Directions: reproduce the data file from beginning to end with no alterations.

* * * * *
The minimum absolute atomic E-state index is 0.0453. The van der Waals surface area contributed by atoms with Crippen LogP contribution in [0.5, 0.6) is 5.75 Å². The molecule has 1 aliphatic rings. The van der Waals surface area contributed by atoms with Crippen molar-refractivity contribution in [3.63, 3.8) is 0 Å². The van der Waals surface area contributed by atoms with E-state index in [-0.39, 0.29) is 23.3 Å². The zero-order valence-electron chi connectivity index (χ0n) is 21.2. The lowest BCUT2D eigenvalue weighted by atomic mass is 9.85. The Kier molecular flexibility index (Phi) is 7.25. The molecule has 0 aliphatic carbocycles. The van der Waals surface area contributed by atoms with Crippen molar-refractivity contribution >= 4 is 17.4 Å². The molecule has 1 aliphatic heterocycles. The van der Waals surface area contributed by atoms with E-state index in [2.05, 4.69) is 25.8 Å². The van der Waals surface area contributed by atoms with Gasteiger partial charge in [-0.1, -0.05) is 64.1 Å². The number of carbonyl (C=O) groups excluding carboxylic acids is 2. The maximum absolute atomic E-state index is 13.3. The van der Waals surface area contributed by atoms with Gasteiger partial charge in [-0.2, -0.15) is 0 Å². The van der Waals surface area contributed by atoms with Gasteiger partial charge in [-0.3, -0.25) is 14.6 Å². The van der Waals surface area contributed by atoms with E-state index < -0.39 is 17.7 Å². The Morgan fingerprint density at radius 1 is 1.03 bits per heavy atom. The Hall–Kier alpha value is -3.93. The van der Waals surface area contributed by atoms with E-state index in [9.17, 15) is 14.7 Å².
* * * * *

The minimum absolute atomic E-state index is 0.0453. The van der Waals surface area contributed by atoms with Crippen LogP contribution in [0.5, 0.6) is 5.75 Å². The molecule has 1 aliphatic rings. The van der Waals surface area contributed by atoms with Crippen molar-refractivity contribution in [3.63, 3.8) is 0 Å². The van der Waals surface area contributed by atoms with E-state index in [-0.39, 0.29) is 23.3 Å². The zero-order valence-electron chi connectivity index (χ0n) is 21.2. The lowest BCUT2D eigenvalue weighted by atomic mass is 9.85. The Kier molecular flexibility index (Phi) is 7.25. The molecule has 0 aliphatic carbocycles. The van der Waals surface area contributed by atoms with Crippen molar-refractivity contribution >= 4 is 17.4 Å². The molecule has 1 aliphatic heterocycles. The van der Waals surface area contributed by atoms with E-state index in [2.05, 4.69) is 25.8 Å². The van der Waals surface area contributed by atoms with Gasteiger partial charge in [-0.1, -0.05) is 64.1 Å². The number of carbonyl (C=O) groups excluding carboxylic acids is 2. The maximum absolute atomic E-state index is 13.3. The van der Waals surface area contributed by atoms with Gasteiger partial charge in [-0.2, -0.15) is 0 Å². The van der Waals surface area contributed by atoms with Gasteiger partial charge in [-0.3, -0.25) is 14.6 Å². The van der Waals surface area contributed by atoms with E-state index < -0.39 is 17.7 Å². The Morgan fingerprint density at radius 1 is 1.03 bits per heavy atom. The Hall–Kier alpha value is -3.93. The van der Waals surface area contributed by atoms with E-state index in [9.17, 15) is 14.7 Å².